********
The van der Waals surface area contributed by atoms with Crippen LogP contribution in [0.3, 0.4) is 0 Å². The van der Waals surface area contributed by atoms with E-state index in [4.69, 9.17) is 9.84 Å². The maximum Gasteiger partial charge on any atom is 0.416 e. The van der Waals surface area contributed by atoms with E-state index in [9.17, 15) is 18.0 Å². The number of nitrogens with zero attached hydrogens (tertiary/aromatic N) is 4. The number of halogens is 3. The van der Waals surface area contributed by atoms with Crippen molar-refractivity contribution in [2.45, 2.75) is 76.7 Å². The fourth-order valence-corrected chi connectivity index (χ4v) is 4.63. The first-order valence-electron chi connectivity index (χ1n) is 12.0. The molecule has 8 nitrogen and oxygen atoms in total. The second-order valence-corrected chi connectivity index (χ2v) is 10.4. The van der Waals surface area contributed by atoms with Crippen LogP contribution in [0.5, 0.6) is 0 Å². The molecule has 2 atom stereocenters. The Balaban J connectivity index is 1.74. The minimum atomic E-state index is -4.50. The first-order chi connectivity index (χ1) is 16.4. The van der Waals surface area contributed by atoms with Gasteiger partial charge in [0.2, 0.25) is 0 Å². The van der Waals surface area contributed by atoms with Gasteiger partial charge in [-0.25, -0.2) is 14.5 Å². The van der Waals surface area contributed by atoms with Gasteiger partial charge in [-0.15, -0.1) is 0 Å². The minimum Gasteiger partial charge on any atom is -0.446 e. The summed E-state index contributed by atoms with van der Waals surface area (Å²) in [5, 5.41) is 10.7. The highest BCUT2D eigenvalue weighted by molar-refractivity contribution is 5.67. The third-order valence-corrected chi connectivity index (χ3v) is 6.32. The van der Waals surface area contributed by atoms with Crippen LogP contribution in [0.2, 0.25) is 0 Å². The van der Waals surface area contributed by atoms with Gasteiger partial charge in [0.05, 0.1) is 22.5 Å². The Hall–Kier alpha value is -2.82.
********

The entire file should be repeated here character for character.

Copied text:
The van der Waals surface area contributed by atoms with Crippen LogP contribution in [0.3, 0.4) is 0 Å². The van der Waals surface area contributed by atoms with E-state index in [4.69, 9.17) is 9.84 Å². The maximum Gasteiger partial charge on any atom is 0.416 e. The van der Waals surface area contributed by atoms with E-state index in [9.17, 15) is 18.0 Å². The number of nitrogens with zero attached hydrogens (tertiary/aromatic N) is 4. The number of halogens is 3. The van der Waals surface area contributed by atoms with Crippen molar-refractivity contribution in [2.45, 2.75) is 76.7 Å². The fourth-order valence-corrected chi connectivity index (χ4v) is 4.63. The first-order valence-electron chi connectivity index (χ1n) is 12.0. The molecule has 8 nitrogen and oxygen atoms in total. The second-order valence-corrected chi connectivity index (χ2v) is 10.4. The van der Waals surface area contributed by atoms with Crippen LogP contribution in [0.5, 0.6) is 0 Å². The molecule has 2 atom stereocenters. The Balaban J connectivity index is 1.74. The minimum atomic E-state index is -4.50. The first-order chi connectivity index (χ1) is 16.4. The van der Waals surface area contributed by atoms with Gasteiger partial charge in [0.2, 0.25) is 0 Å². The van der Waals surface area contributed by atoms with Gasteiger partial charge in [-0.25, -0.2) is 14.5 Å². The van der Waals surface area contributed by atoms with Gasteiger partial charge in [-0.15, -0.1) is 0 Å². The minimum Gasteiger partial charge on any atom is -0.446 e. The summed E-state index contributed by atoms with van der Waals surface area (Å²) in [5, 5.41) is 10.7. The highest BCUT2D eigenvalue weighted by molar-refractivity contribution is 5.67. The third-order valence-corrected chi connectivity index (χ3v) is 6.32. The van der Waals surface area contributed by atoms with Crippen LogP contribution in [0.2, 0.25) is 0 Å². The van der Waals surface area contributed by atoms with Gasteiger partial charge in [0.05, 0.1) is 22.5 Å². The Hall–Kier alpha value is -2.82.